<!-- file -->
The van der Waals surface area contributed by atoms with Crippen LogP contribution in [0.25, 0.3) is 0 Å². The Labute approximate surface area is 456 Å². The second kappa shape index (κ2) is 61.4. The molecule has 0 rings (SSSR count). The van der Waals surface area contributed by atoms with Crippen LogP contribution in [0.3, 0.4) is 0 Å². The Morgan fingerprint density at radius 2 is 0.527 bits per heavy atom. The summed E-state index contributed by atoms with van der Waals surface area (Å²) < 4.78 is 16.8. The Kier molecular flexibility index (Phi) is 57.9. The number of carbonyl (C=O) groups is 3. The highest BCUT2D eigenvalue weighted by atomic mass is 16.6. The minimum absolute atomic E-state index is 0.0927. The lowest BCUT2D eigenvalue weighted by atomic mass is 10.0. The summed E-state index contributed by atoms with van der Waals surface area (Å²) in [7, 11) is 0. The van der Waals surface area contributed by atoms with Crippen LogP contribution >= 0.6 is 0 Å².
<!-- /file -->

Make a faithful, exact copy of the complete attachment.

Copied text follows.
The van der Waals surface area contributed by atoms with Crippen LogP contribution in [0.25, 0.3) is 0 Å². The Labute approximate surface area is 456 Å². The second kappa shape index (κ2) is 61.4. The molecule has 0 rings (SSSR count). The van der Waals surface area contributed by atoms with Crippen LogP contribution in [0.3, 0.4) is 0 Å². The Morgan fingerprint density at radius 2 is 0.527 bits per heavy atom. The summed E-state index contributed by atoms with van der Waals surface area (Å²) < 4.78 is 16.8. The Kier molecular flexibility index (Phi) is 57.9. The number of carbonyl (C=O) groups is 3. The highest BCUT2D eigenvalue weighted by atomic mass is 16.6. The minimum absolute atomic E-state index is 0.0927. The lowest BCUT2D eigenvalue weighted by atomic mass is 10.0. The summed E-state index contributed by atoms with van der Waals surface area (Å²) in [7, 11) is 0. The van der Waals surface area contributed by atoms with Crippen LogP contribution >= 0.6 is 0 Å².